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Runic Dictionary

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Þjóðólfr ór Hvini (Þjóð)

9th century; volume 1; ed. Edith Marold;

III. 1. Haustlǫng (Haustl) - 20

Þjóðólfr ór Hvini, or inn hvinverski, ‘from Hvinir’ (Þjóð) was a Norwegian skald of the late ninth or early tenth century. As his nickname indicates, he was from Hvinir (Kvinesdal, Vest-Agder). His biography is largely unknown. Skáldatal names him as poet to several rulers and powerful men: Haraldr hárfagri ‘Fair-hair’ and Rǫgnvaldr heiðumhár or heiðumhæri ‘High with Honours’ (SnE 1848-87, III, 253, 261, 273), Hákon jarl Grjótgarðsson (ibid., 256, 265, 280), Þorleifr inn spaki ‘the Wise’ (ibid., 259, 268, 285), Strút-Haraldr jarl (ibid., 259, 284) and an unknown Sveinn jarl (ibid., 268). However, the associations with Hákon, Strút-Haraldr and Þorleifr are uncertain since they may have lived later in the tenth century; see Bugge (1894, 145, 175); Åkerlund (1939, 7). In Hkr, both within the Prologue (ÍF 26, 4) and in HHárf (ÍF 26, 127-8, 139), Þjóðólfr is represented as skald and friend to Haraldr hárfagri and as a dedicated foster-father to Haraldr’s son Guðrøðr ljómi ‘Beam of Light’. It is in this context that he speaks the two lausavísur associated with him (Þjóð Lv 1-2). Þjóðólfr ór Hvini is the composer of the poems Ynglingatal (Þjóð Yt) and Haustlǫng (Þjóð HaustlIII, edited in SkP III). Five stanzas of a poem dedicated to Haraldr hárfagri (Þjóð Har) are also attributed to him. Several stanzas of Haraldskvæði (Þhorn Harkv) are falsely attributed to Þjóðólfr; see Introduction to Harkv. Finally, a fragment (Þjóðólfr FragIII) edited in SkP III is likely to be the work of a different Þjóðólfr, though it is tentatively associated with Þjóð Yt in Skj; see Introduction to Yt.

Haustlǫng — Þjóð HaustlIII

Margaret Clunies Ross 2017, ‘ Þjóðólfr ór Hvini, Haustlǫng’ in Kari Ellen Gade and Edith Marold (eds), Poetry from Treatises on Poetics. Skaldic Poetry of the Scandinavian Middle Ages 3. Turnhout: Brepols, p. 431. <> (accessed 26 October 2021)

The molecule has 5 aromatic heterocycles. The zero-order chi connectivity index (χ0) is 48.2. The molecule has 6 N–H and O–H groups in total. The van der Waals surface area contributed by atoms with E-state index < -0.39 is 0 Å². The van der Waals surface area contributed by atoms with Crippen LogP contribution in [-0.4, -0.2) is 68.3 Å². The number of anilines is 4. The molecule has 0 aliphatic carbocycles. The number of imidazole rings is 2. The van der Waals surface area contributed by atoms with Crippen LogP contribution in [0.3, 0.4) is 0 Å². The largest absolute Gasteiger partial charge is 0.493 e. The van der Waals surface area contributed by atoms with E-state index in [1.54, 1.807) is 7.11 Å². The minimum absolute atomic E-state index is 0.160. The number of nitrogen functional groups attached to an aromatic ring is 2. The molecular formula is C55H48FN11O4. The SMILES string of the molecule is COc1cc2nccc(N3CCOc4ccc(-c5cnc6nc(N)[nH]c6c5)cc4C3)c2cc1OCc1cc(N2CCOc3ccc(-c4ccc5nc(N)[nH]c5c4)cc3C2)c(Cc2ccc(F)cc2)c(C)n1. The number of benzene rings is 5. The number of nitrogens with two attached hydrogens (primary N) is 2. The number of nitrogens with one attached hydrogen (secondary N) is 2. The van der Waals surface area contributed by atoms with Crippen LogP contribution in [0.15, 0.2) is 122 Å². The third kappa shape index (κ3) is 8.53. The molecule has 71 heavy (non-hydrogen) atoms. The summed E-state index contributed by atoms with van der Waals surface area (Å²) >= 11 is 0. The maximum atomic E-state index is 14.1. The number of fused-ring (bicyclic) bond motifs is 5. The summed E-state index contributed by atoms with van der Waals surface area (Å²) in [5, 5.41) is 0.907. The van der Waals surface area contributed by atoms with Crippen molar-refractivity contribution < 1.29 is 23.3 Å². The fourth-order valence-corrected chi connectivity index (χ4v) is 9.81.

stanzas:  1   2   3   4   5   6   7   8   9   10   11   12   13   14   15   16   17   18   19   20 

Skj: Þjóðólfr ór Hvini, enn hvinverski: 2. Haustlǫng (AI, 16-20, BI, 14-18)

SkP info: III, 434

old edition introduction edition manuscripts transcriptions concordance search files

2 — Þjóð Haustl 2III

edition interactive full text transcriptions old edition references concordance


Cite as: Margaret Clunies Ross (ed.) 2017, ‘Þjóðólfr ór Hvini, Haustlǫng 2’ in Kari Ellen Gade and Edith Marold (eds), Poetry from Treatises on Poetics. Skaldic Poetry of the Scandinavian Middle Ages 3. Turnhout: Brepols, p. 434.

Segjǫndum fló sagna
snótar ulfr at móti
í gemlis ham gǫmlum
glamma ófyrskǫmmu.
Settisk ǫrn, þars æsir
ár-Gefnar mar bôru
— vasa byrgitýr bjarga
bleyði vændr — á seyði.

{Ulfr snótar} fló glamma ófyrskǫmmu at móti {segjǫndum sagna} í gǫmlum ham gemlis. Ǫrn settisk, þars æsir bôru {mar {ár-Gefnar}} á seyði; {{bjarga byrgi}týr} vasa vændr bleyði.

{The wolf of the woman} [= Þjazi] flew noisily no short time ago for a meeting {with the commanders of the troops} [= Æsir] in the old shape of an eagle. The eagle alighted where the Æsir were putting {the horse {of fruitfulness-Gefn <= Freyja>}} [= Gefjun <goddess> > OX] in an earth-oven; {the god {of the refuge of crags}} [(lit. ‘refuge-god of crags’) CAVE > GIANT = Þjazi] was not to be accused of cowardice.

Mss: R(25v), R(38r) (ll. 1-4), Tˣ(26r), Tˣ(39v) (ll. 1-4), W(55), U(40v) (ll. 1-4), A(14r) (ll. 1-4), B(6v) (ll. 1-4), C(7r) (ll. 1-4) (SnE)

Readings: [1] Segjǫndum: so Tˣ(26r), Tˣ(39v), U, A, B, ‘Seggiondvm’ R(25v), R(38r), W    [2] snótar: so all others, ‘sn[…]’ R(25v);    ulfr: so Tˣ(26r), Tˣ(39v), W, U, A, B, C, ‘[…]’ R(25v), ylgr R(38r);    at móti: so all others, ‘[…]’ R(25v)    [3] ham: so R(38r), Tˣ(26r), Tˣ(39v), U, A, B, C, ‘ha[…]’ R(25v), ‘[…]m’ W    [4] glamma: ‘g[…]ma’ W;    ófyrskǫmmu: so R(38r), Tˣ(26r), ‘a fyr skommo’ R(25v), W, ‘ofra scommo’ Tˣ(39v), ‘a fyrir skavmmo’ U, ‘ofyrs skǫmmv’ A, ‘æigi fyr skommv’ B, ‘vlfr fyr skommu’ C    [5] æsir: so Tˣ(26r), W, ‘æs[…]’ R(25v)    [6] Gefnar: so Tˣ(26r), W, gnæfar R(25v);    mar: so Tˣ(26r), ‘ma[…]’ R(25v), ‘ma’ W    [7] vasa: ‘naca’ Tˣ(26r)    [8] vændr (‘vendr’): so Tˣ(26r), W, vǫndr R(25v);    seyði: so Tˣ(26r), ‘seðe’ R(25v), seiði W